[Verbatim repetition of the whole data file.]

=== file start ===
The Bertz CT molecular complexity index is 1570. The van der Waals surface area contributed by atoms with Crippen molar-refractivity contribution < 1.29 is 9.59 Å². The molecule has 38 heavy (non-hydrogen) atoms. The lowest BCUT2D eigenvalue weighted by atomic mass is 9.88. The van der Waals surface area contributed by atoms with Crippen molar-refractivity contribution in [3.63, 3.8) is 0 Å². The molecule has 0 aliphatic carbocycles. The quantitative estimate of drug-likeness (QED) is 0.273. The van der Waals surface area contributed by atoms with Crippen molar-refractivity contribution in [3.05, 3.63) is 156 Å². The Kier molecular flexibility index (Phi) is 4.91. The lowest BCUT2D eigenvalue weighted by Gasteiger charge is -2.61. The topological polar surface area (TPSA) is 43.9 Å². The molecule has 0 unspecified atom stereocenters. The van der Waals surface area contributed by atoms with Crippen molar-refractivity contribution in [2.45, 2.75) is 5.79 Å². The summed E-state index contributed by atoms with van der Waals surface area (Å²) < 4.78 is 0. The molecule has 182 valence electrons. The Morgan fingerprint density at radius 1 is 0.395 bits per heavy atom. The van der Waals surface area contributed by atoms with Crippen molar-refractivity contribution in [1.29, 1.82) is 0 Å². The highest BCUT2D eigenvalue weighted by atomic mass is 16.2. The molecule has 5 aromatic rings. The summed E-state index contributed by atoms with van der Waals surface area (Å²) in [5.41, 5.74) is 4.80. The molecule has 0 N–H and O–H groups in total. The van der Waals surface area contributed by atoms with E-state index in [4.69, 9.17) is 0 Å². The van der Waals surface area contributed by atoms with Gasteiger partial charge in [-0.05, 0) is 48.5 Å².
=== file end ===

The Bertz CT molecular complexity index is 1570. The van der Waals surface area contributed by atoms with Crippen molar-refractivity contribution < 1.29 is 9.59 Å². The molecule has 38 heavy (non-hydrogen) atoms. The lowest BCUT2D eigenvalue weighted by atomic mass is 9.88. The van der Waals surface area contributed by atoms with Crippen molar-refractivity contribution in [3.63, 3.8) is 0 Å². The molecule has 0 aliphatic carbocycles. The quantitative estimate of drug-likeness (QED) is 0.273. The van der Waals surface area contributed by atoms with Crippen molar-refractivity contribution in [3.05, 3.63) is 156 Å². The Kier molecular flexibility index (Phi) is 4.91. The lowest BCUT2D eigenvalue weighted by Gasteiger charge is -2.61. The topological polar surface area (TPSA) is 43.9 Å². The molecule has 0 unspecified atom stereocenters. The van der Waals surface area contributed by atoms with Crippen molar-refractivity contribution in [2.45, 2.75) is 5.79 Å². The summed E-state index contributed by atoms with van der Waals surface area (Å²) < 4.78 is 0. The molecule has 182 valence electrons. The Morgan fingerprint density at radius 1 is 0.395 bits per heavy atom. The van der Waals surface area contributed by atoms with Crippen molar-refractivity contribution in [1.29, 1.82) is 0 Å². The highest BCUT2D eigenvalue weighted by atomic mass is 16.2. The molecule has 5 aromatic rings. The summed E-state index contributed by atoms with van der Waals surface area (Å²) in [5.41, 5.74) is 4.80. The molecule has 0 N–H and O–H groups in total. The van der Waals surface area contributed by atoms with E-state index in [4.69, 9.17) is 0 Å². The van der Waals surface area contributed by atoms with Gasteiger partial charge in [-0.05, 0) is 48.5 Å².